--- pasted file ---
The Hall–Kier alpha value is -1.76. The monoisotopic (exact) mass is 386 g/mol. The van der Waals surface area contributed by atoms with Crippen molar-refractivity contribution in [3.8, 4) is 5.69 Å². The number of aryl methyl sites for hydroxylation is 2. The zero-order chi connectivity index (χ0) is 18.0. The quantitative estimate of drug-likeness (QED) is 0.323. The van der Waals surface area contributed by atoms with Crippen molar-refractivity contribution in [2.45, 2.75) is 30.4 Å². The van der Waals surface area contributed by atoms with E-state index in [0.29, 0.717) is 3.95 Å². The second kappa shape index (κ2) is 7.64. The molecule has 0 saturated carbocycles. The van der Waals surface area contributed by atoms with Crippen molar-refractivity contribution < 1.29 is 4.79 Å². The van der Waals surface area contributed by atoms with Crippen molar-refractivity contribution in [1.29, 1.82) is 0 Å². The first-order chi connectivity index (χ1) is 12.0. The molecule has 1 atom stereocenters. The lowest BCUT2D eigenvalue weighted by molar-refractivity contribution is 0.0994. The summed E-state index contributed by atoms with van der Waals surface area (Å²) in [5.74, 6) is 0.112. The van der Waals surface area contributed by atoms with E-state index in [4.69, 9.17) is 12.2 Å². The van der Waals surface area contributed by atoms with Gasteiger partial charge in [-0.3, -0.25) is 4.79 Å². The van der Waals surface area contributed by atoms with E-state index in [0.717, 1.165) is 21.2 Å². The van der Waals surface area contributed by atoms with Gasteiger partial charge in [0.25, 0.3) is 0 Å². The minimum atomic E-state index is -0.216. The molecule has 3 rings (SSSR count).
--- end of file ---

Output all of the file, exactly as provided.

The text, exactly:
The Hall–Kier alpha value is -1.76. The monoisotopic (exact) mass is 386 g/mol. The van der Waals surface area contributed by atoms with Crippen molar-refractivity contribution in [3.8, 4) is 5.69 Å². The number of aryl methyl sites for hydroxylation is 2. The zero-order chi connectivity index (χ0) is 18.0. The quantitative estimate of drug-likeness (QED) is 0.323. The van der Waals surface area contributed by atoms with Crippen molar-refractivity contribution in [2.45, 2.75) is 30.4 Å². The van der Waals surface area contributed by atoms with E-state index in [0.29, 0.717) is 3.95 Å². The second kappa shape index (κ2) is 7.64. The molecule has 0 saturated carbocycles. The van der Waals surface area contributed by atoms with Crippen molar-refractivity contribution < 1.29 is 4.79 Å². The van der Waals surface area contributed by atoms with Crippen molar-refractivity contribution in [1.29, 1.82) is 0 Å². The first-order chi connectivity index (χ1) is 12.0. The molecule has 1 atom stereocenters. The lowest BCUT2D eigenvalue weighted by molar-refractivity contribution is 0.0994. The summed E-state index contributed by atoms with van der Waals surface area (Å²) in [5.74, 6) is 0.112. The van der Waals surface area contributed by atoms with E-state index in [4.69, 9.17) is 12.2 Å². The van der Waals surface area contributed by atoms with Gasteiger partial charge in [-0.3, -0.25) is 4.79 Å². The van der Waals surface area contributed by atoms with E-state index in [0.717, 1.165) is 21.2 Å². The van der Waals surface area contributed by atoms with Gasteiger partial charge in [0.25, 0.3) is 0 Å². The minimum atomic E-state index is -0.216. The molecule has 3 rings (SSSR count).